Allergol Int. 2010 Feb 25;59(1). [Epub ahead of print]
Antigen-Specific Immunotherapy against Allergic Rhinitis: The State of the Art.
Department of Otolaryngology, Head and Neck Surgery, Graduate School of Medicine, Chiba University, Chiba, Japan.
Allergic rhinitis is the most prevalent type I allergy in industrialized countries. Pollen scattering from trees or grasses often induces seasonal allergic rhinitis, which is known as pollinosis or hay fever. The causative pollen differs across different areas and times of the year. Impaired performance due to pollinosis and/or medication used for treating pollinosis is considered to be an important reason for the loss of concentration and productivity in the workplace. Antigen-specific immunotherapy is an only available curative treatment against allergic rhinitis. Subcutaneous injection of allergens with or without adjuvant has been commonly used as an immunotherapy; however, recently, sublingual administration has come to be considered a safer and convenient alternative administration route of allergens. In this review, we focus on the safety and protocol of subcutaneous and sublingual immunotherapy against seasonal allergic rhinitis. We also describe an approach to selecting allergens for the vaccine so as to avoid secondary sensitization and adverse events. The biomarkers and therapeutic mechanisms for immunotherapy are not fully understood. We discuss the therapeutic biomarkers that are correlated with the improvement of clinical symptoms brought about by immunotherapy as well as the involvement of Tr1 and regulatory T cells in the therapeutic mechanisms. Finally, we focus on the current immunotherapeutic approach to treating Japanese cedar pollinosis, the most prevalent pollinosis in Japan, including sublingual immunotherapy with standardized extract, a transgenic rice-based edible vaccine, and an immunoregulatory liposome encapsulating recombinant fusion protein.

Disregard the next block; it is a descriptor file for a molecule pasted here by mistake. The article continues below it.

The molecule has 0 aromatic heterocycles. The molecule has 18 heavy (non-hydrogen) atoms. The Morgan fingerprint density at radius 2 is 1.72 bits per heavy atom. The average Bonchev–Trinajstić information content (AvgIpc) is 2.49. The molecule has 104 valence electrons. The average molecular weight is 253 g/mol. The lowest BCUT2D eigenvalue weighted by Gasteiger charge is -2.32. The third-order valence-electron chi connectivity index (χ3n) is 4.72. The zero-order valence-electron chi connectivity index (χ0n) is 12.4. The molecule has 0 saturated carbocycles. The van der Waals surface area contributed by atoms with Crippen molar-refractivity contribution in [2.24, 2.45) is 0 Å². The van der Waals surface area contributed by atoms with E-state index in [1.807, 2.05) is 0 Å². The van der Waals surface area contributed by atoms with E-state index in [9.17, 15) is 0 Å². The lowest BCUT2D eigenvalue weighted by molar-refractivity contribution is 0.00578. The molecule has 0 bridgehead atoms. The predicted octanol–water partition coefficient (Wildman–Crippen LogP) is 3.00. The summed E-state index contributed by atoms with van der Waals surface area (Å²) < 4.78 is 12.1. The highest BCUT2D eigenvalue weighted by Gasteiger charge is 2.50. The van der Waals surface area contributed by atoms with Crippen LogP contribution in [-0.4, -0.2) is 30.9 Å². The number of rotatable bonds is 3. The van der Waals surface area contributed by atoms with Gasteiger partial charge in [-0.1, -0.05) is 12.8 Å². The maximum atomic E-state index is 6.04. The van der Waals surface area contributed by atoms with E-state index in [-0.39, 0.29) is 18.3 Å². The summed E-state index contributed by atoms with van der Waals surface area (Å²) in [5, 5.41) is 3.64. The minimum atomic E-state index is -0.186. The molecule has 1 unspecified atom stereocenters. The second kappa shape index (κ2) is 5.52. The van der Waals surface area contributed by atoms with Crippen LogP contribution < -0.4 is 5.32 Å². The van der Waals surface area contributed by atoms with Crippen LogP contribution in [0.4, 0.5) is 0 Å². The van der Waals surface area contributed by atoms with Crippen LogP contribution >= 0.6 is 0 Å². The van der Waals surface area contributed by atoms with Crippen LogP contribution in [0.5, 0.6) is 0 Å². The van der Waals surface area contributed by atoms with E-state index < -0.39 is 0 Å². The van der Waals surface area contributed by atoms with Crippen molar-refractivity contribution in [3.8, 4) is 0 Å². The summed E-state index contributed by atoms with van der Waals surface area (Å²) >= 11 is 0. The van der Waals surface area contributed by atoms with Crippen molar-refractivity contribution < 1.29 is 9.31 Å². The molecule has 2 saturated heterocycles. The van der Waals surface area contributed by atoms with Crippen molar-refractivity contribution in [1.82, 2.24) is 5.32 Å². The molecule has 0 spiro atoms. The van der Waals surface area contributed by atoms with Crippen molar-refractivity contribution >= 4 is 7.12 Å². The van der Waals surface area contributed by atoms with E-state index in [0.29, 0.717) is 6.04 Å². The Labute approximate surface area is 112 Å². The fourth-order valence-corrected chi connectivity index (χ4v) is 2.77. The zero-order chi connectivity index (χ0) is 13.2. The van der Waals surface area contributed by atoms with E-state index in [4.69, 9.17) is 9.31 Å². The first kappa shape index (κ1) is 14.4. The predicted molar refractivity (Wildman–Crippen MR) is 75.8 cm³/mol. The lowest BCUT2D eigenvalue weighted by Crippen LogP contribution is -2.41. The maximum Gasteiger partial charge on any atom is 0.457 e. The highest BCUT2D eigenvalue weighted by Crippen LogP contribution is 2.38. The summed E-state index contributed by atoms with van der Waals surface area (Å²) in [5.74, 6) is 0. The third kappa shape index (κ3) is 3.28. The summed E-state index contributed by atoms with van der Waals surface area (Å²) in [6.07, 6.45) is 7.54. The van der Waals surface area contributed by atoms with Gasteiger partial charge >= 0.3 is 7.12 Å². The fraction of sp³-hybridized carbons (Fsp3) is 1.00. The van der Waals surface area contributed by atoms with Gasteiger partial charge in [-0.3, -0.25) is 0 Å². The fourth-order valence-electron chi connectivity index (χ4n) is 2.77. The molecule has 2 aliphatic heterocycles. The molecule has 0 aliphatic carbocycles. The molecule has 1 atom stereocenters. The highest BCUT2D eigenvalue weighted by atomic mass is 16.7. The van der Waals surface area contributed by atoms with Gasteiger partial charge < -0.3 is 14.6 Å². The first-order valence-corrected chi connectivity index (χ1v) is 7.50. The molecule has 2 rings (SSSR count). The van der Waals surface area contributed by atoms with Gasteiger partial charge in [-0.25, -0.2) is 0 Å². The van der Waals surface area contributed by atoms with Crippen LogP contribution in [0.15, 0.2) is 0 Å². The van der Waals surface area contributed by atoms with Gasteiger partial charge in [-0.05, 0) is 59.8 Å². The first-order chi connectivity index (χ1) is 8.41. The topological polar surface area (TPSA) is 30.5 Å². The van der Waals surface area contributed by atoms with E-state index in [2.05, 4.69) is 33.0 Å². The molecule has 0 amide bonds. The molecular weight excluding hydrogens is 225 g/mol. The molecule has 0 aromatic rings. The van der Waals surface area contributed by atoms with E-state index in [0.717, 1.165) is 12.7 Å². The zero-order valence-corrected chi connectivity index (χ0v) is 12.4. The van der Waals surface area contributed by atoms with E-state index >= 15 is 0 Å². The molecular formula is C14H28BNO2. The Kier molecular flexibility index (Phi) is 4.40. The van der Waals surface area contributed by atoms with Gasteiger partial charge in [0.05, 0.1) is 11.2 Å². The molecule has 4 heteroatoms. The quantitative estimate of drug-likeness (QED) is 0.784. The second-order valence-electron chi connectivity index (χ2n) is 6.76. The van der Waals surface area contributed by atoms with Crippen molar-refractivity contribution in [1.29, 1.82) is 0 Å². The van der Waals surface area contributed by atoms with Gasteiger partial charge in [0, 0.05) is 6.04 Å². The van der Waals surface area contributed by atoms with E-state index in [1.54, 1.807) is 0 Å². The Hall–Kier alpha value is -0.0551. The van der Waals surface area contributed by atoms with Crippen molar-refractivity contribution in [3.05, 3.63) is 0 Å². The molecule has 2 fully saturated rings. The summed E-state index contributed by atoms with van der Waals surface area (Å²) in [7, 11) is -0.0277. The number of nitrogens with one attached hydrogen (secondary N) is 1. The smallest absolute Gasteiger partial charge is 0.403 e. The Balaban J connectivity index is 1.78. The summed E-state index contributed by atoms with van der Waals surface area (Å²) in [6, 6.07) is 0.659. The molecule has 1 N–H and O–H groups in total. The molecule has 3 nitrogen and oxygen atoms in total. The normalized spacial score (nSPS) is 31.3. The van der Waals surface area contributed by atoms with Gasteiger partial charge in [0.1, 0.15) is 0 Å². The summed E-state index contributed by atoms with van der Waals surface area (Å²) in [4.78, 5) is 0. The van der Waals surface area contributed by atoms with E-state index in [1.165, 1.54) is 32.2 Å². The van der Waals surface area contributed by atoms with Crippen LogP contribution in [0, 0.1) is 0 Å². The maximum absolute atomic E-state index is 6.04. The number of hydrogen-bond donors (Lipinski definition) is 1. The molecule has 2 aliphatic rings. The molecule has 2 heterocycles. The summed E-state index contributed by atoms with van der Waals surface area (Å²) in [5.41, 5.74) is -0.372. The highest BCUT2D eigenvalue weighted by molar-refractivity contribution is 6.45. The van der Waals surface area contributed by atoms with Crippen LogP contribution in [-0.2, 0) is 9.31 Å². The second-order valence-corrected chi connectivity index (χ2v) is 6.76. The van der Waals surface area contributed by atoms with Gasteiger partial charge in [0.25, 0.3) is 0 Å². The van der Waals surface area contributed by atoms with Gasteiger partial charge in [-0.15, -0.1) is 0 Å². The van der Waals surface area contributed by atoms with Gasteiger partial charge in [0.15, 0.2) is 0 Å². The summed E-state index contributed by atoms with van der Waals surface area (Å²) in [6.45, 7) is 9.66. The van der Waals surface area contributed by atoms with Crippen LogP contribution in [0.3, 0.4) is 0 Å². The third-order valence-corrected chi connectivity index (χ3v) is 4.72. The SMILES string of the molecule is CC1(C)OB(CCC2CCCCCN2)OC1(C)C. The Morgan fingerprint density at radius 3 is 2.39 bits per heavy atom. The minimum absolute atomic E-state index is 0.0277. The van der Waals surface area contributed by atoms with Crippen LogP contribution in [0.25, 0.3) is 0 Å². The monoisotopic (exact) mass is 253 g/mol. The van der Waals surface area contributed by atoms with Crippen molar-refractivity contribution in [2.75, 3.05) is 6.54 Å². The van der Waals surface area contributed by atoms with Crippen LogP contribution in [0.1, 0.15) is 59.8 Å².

PMID: 20093851 [PubMed – as supplied by publisher]
CHILDREN ALLERGY CENTER